Between 50,000 and 75,000 mining jobs will be lost in Australia over the next couple of years as the industry's US$427 billion (A$450bn) investment on new capacity slows, research by the ANZ bank released on Wednesday shows.
According to the bank, the cuts will occur because the sector is switching from the job-heavy construction stage to the operational phase, which requires fewer workers.
Falling commodity prices, with both iron ore and coal tumbling this year, will also affect job creation and could see more positions go due to mining companies and suppliers efforts to cut operational costs.
Earlier this year Glencore (LON:GLEN) shut part of its Ravensworth coal mine because the operation was uneconomical. Brazil’s Vale (NYSE:VALE) followed closing its Integra Mine Complex for the same reasons. And they’re not alone, cut backs are going on throughout the whole sector.
This ANZ chart shows the strong relationship between resources investment and job creation. Taking into account resources extraction, which is increasingly becoming a volume game, resources investment, and commodity prices, the estimates are alarming.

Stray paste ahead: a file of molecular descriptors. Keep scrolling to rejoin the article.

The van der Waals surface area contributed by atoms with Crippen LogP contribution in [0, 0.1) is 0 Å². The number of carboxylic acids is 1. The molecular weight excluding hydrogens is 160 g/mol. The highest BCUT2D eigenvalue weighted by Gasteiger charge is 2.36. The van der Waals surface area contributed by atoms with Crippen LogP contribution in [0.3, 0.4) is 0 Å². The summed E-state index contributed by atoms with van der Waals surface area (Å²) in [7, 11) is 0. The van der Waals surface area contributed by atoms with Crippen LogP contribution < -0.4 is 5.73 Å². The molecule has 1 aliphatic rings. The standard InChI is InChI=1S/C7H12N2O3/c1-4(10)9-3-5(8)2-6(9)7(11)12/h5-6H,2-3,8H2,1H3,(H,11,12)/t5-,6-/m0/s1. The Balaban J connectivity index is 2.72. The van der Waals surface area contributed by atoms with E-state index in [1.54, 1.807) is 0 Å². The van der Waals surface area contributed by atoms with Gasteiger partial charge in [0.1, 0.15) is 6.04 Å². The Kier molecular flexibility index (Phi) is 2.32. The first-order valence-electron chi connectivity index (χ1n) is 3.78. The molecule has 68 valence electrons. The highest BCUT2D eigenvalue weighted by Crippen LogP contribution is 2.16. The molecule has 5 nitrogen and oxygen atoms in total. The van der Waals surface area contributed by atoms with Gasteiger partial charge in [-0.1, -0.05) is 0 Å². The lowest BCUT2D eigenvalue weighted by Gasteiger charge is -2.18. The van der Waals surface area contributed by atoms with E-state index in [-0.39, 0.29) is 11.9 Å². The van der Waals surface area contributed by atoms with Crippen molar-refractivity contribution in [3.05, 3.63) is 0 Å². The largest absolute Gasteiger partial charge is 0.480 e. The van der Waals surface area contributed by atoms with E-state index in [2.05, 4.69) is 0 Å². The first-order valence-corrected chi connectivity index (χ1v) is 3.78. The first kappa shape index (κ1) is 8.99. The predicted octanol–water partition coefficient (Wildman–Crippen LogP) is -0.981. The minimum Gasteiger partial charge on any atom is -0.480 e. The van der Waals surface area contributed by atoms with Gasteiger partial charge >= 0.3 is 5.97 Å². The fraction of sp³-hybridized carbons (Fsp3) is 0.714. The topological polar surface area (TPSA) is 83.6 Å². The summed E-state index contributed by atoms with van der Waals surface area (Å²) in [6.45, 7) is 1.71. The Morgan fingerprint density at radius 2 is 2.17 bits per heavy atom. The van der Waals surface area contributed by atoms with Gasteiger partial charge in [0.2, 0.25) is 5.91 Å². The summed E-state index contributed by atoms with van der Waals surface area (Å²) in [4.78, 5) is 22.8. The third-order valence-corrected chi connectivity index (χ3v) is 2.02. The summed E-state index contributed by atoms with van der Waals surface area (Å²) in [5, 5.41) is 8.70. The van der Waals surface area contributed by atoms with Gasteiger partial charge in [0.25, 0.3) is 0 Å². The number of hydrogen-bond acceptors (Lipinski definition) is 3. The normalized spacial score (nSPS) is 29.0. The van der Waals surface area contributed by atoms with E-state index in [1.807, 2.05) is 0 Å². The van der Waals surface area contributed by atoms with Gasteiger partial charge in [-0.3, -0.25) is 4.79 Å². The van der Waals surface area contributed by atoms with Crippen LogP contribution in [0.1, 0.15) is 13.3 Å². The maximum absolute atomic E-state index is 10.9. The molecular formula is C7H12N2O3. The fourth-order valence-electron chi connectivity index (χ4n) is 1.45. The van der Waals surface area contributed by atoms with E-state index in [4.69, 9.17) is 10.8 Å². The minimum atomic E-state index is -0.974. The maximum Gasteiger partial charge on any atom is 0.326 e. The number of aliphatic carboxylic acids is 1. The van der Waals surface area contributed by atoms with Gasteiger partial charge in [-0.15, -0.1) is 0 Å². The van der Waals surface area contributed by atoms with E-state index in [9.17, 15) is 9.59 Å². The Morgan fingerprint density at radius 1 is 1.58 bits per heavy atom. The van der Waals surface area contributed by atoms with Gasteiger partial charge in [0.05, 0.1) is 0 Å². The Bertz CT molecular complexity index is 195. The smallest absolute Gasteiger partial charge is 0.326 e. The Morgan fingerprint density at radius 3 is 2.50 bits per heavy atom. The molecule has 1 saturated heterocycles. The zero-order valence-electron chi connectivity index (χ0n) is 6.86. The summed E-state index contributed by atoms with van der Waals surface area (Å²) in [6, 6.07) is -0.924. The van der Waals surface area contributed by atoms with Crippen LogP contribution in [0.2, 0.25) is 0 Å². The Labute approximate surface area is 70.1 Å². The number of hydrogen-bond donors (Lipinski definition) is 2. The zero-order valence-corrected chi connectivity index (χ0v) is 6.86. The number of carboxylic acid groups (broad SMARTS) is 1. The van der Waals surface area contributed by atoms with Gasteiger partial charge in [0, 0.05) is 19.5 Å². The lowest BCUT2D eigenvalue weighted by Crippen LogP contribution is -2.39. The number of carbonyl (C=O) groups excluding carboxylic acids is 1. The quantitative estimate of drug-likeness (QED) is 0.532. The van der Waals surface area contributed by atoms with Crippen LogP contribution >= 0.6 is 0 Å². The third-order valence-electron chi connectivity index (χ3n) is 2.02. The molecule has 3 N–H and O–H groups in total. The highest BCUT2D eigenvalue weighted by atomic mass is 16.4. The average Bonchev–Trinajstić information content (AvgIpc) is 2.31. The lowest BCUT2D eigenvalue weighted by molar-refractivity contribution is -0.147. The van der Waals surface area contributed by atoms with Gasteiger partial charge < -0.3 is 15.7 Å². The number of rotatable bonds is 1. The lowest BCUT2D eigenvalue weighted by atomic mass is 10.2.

By 2016 the bank expects resources investment (the blue line) to drop from about 7.5% of GDP to 4% — almost half in nearly three years. The yellow line, which shows employment related to resource investment, implies it will follow the blue line.
As a result, the bank's economists say there will be little improvement in the nation's 5.8% jobless rate.
ANZ senior economist corporate and commercial, Justin Fabo, was quoted by The Australian saying that weaker than expected commodity prices would likely increase the risks to more job losses as mining firms seek to cut costs.
"So we think the unemployment rate will be in spitting distance of six percent over the next 12 months, and for improvement after that to be gradual," he said.
The Australian Workforce and Productivity Agency estimates there are 263,000 jobs in the resources industry, which represented an 80% increase over five years.